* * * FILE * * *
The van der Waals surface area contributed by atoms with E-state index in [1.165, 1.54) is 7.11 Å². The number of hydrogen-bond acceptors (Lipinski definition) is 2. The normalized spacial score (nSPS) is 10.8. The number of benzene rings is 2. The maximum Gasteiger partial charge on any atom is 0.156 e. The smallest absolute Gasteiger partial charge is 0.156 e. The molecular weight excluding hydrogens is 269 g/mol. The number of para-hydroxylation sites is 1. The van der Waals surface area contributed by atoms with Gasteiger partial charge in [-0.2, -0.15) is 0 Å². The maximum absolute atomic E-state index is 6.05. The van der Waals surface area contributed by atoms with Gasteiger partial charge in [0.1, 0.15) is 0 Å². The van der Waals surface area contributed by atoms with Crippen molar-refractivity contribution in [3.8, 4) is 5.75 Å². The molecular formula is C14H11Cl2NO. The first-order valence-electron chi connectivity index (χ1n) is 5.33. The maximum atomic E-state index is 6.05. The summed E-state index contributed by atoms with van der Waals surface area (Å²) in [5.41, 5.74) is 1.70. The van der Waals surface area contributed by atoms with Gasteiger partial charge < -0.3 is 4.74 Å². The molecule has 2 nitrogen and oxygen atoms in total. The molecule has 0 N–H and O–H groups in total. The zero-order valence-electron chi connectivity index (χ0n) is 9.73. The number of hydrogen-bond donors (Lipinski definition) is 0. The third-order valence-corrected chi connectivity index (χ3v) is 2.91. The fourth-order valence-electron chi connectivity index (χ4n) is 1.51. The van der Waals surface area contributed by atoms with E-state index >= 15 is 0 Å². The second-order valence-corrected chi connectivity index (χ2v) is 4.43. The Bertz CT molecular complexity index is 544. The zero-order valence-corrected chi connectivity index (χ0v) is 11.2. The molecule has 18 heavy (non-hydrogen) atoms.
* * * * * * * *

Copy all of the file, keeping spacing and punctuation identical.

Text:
The van der Waals surface area contributed by atoms with E-state index in [1.165, 1.54) is 7.11 Å². The number of hydrogen-bond acceptors (Lipinski definition) is 2. The normalized spacial score (nSPS) is 10.8. The number of benzene rings is 2. The maximum Gasteiger partial charge on any atom is 0.156 e. The smallest absolute Gasteiger partial charge is 0.156 e. The molecular weight excluding hydrogens is 269 g/mol. The number of para-hydroxylation sites is 1. The van der Waals surface area contributed by atoms with Gasteiger partial charge in [-0.2, -0.15) is 0 Å². The maximum absolute atomic E-state index is 6.05. The van der Waals surface area contributed by atoms with Gasteiger partial charge in [0.1, 0.15) is 0 Å². The van der Waals surface area contributed by atoms with Crippen molar-refractivity contribution in [3.8, 4) is 5.75 Å². The molecular formula is C14H11Cl2NO. The first-order valence-electron chi connectivity index (χ1n) is 5.33. The maximum atomic E-state index is 6.05. The summed E-state index contributed by atoms with van der Waals surface area (Å²) in [5.41, 5.74) is 1.70. The van der Waals surface area contributed by atoms with Gasteiger partial charge < -0.3 is 4.74 Å². The molecule has 2 nitrogen and oxygen atoms in total. The molecule has 0 N–H and O–H groups in total. The zero-order valence-electron chi connectivity index (χ0n) is 9.73. The number of hydrogen-bond donors (Lipinski definition) is 0. The third-order valence-corrected chi connectivity index (χ3v) is 2.91. The fourth-order valence-electron chi connectivity index (χ4n) is 1.51. The van der Waals surface area contributed by atoms with E-state index >= 15 is 0 Å². The second-order valence-corrected chi connectivity index (χ2v) is 4.43. The Bertz CT molecular complexity index is 544. The zero-order valence-corrected chi connectivity index (χ0v) is 11.2. The molecule has 18 heavy (non-hydrogen) atoms.